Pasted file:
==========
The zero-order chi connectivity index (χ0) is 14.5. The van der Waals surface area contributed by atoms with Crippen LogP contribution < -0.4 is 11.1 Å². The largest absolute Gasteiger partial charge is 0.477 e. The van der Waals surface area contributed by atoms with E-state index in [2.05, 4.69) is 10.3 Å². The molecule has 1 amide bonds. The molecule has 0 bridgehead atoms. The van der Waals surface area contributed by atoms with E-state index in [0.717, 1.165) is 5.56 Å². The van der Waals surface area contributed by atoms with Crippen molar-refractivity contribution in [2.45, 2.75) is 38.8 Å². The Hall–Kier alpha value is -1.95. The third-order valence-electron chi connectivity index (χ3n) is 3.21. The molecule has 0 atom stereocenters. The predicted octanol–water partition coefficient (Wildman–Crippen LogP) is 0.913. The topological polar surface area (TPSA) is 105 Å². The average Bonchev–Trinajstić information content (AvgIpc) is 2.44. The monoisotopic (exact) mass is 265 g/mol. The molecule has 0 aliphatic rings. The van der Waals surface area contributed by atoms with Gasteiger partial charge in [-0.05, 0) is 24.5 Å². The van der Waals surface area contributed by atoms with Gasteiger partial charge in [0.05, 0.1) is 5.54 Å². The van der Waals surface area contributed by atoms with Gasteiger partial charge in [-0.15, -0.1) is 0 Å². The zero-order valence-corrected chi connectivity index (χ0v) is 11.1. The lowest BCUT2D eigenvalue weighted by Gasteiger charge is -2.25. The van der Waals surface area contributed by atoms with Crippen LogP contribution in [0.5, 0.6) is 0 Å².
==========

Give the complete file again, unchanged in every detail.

The zero-order chi connectivity index (χ0) is 14.5. The van der Waals surface area contributed by atoms with Crippen LogP contribution < -0.4 is 11.1 Å². The largest absolute Gasteiger partial charge is 0.477 e. The van der Waals surface area contributed by atoms with E-state index in [2.05, 4.69) is 10.3 Å². The molecule has 1 amide bonds. The molecule has 0 bridgehead atoms. The van der Waals surface area contributed by atoms with E-state index in [0.717, 1.165) is 5.56 Å². The van der Waals surface area contributed by atoms with Crippen molar-refractivity contribution in [2.45, 2.75) is 38.8 Å². The Hall–Kier alpha value is -1.95. The third-order valence-electron chi connectivity index (χ3n) is 3.21. The molecule has 0 atom stereocenters. The predicted octanol–water partition coefficient (Wildman–Crippen LogP) is 0.913. The topological polar surface area (TPSA) is 105 Å². The average Bonchev–Trinajstić information content (AvgIpc) is 2.44. The monoisotopic (exact) mass is 265 g/mol. The molecule has 0 aliphatic rings. The van der Waals surface area contributed by atoms with Gasteiger partial charge in [-0.05, 0) is 24.5 Å². The van der Waals surface area contributed by atoms with Gasteiger partial charge in [0.05, 0.1) is 5.54 Å². The van der Waals surface area contributed by atoms with Gasteiger partial charge in [-0.15, -0.1) is 0 Å². The zero-order valence-corrected chi connectivity index (χ0v) is 11.1. The lowest BCUT2D eigenvalue weighted by Gasteiger charge is -2.25. The van der Waals surface area contributed by atoms with Crippen LogP contribution in [0.5, 0.6) is 0 Å².